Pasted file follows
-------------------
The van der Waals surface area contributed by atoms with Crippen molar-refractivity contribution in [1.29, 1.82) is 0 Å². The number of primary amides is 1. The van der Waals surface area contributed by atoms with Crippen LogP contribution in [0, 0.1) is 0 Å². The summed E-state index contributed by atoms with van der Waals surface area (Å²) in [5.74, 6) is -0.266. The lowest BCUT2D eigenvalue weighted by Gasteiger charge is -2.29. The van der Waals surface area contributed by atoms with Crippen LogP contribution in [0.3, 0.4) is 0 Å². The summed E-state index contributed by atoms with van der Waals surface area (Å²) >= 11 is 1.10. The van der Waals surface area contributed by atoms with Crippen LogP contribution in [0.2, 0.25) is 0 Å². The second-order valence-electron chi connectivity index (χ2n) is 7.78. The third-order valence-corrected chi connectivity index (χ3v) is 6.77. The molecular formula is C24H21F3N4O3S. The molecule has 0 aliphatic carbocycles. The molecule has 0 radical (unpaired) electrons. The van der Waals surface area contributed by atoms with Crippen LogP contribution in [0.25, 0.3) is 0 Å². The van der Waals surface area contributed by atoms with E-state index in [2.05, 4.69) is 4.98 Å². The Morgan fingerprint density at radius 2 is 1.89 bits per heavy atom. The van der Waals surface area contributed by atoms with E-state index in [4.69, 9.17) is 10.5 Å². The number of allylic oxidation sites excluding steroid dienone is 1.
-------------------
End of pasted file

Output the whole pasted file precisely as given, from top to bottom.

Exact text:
The van der Waals surface area contributed by atoms with Crippen molar-refractivity contribution in [1.29, 1.82) is 0 Å². The number of primary amides is 1. The van der Waals surface area contributed by atoms with Crippen LogP contribution in [0, 0.1) is 0 Å². The summed E-state index contributed by atoms with van der Waals surface area (Å²) in [5.74, 6) is -0.266. The lowest BCUT2D eigenvalue weighted by Gasteiger charge is -2.29. The van der Waals surface area contributed by atoms with Crippen LogP contribution in [0.3, 0.4) is 0 Å². The summed E-state index contributed by atoms with van der Waals surface area (Å²) >= 11 is 1.10. The van der Waals surface area contributed by atoms with Crippen LogP contribution in [0.2, 0.25) is 0 Å². The second-order valence-electron chi connectivity index (χ2n) is 7.78. The third-order valence-corrected chi connectivity index (χ3v) is 6.77. The molecular formula is C24H21F3N4O3S. The molecule has 0 aliphatic carbocycles. The molecule has 0 radical (unpaired) electrons. The van der Waals surface area contributed by atoms with Crippen LogP contribution in [0.25, 0.3) is 0 Å². The van der Waals surface area contributed by atoms with E-state index in [2.05, 4.69) is 4.98 Å². The Morgan fingerprint density at radius 2 is 1.89 bits per heavy atom. The van der Waals surface area contributed by atoms with E-state index in [4.69, 9.17) is 10.5 Å². The number of allylic oxidation sites excluding steroid dienone is 1.